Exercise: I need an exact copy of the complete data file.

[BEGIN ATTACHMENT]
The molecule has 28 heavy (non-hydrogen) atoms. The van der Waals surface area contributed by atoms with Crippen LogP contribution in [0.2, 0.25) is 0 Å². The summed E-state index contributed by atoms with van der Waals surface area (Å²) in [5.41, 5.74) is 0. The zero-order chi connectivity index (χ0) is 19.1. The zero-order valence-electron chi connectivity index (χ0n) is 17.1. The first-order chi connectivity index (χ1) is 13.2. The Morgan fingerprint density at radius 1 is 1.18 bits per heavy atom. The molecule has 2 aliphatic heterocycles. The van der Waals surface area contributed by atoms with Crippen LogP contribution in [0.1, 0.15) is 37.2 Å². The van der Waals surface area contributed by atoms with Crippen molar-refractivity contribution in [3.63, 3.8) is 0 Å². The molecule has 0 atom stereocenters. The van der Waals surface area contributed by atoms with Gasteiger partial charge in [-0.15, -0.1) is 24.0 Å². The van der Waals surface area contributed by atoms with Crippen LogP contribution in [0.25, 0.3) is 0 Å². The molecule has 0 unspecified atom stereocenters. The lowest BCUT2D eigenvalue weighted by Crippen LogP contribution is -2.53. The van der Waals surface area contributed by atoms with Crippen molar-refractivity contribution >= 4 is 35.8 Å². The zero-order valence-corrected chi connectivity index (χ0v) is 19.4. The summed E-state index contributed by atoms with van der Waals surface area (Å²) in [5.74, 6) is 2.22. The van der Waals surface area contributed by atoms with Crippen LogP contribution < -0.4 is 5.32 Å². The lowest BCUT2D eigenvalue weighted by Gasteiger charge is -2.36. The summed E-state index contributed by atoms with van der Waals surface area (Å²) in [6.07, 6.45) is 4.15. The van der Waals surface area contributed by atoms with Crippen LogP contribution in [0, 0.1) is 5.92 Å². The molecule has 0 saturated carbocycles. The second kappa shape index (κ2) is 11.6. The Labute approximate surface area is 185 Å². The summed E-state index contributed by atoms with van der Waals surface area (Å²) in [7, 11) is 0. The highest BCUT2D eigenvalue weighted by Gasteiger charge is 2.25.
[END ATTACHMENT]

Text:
The molecule has 28 heavy (non-hydrogen) atoms. The van der Waals surface area contributed by atoms with Crippen LogP contribution in [0.2, 0.25) is 0 Å². The summed E-state index contributed by atoms with van der Waals surface area (Å²) in [5.41, 5.74) is 0. The zero-order chi connectivity index (χ0) is 19.1. The zero-order valence-electron chi connectivity index (χ0n) is 17.1. The first-order chi connectivity index (χ1) is 13.2. The Morgan fingerprint density at radius 1 is 1.18 bits per heavy atom. The molecule has 2 aliphatic heterocycles. The van der Waals surface area contributed by atoms with Crippen LogP contribution in [0.1, 0.15) is 37.2 Å². The van der Waals surface area contributed by atoms with Crippen molar-refractivity contribution in [3.63, 3.8) is 0 Å². The molecule has 0 atom stereocenters. The van der Waals surface area contributed by atoms with Gasteiger partial charge in [-0.15, -0.1) is 24.0 Å². The van der Waals surface area contributed by atoms with Crippen LogP contribution in [0.25, 0.3) is 0 Å². The molecule has 0 unspecified atom stereocenters. The lowest BCUT2D eigenvalue weighted by Crippen LogP contribution is -2.53. The van der Waals surface area contributed by atoms with Crippen molar-refractivity contribution >= 4 is 35.8 Å². The zero-order valence-corrected chi connectivity index (χ0v) is 19.4. The summed E-state index contributed by atoms with van der Waals surface area (Å²) in [5.74, 6) is 2.22. The van der Waals surface area contributed by atoms with Crippen LogP contribution < -0.4 is 5.32 Å². The lowest BCUT2D eigenvalue weighted by Gasteiger charge is -2.36. The summed E-state index contributed by atoms with van der Waals surface area (Å²) in [6.07, 6.45) is 4.15. The van der Waals surface area contributed by atoms with Crippen LogP contribution in [0, 0.1) is 5.92 Å². The molecule has 0 saturated carbocycles. The second kappa shape index (κ2) is 11.6. The Labute approximate surface area is 185 Å². The summed E-state index contributed by atoms with van der Waals surface area (Å²) in [7, 11) is 0. The highest BCUT2D eigenvalue weighted by Gasteiger charge is 2.25.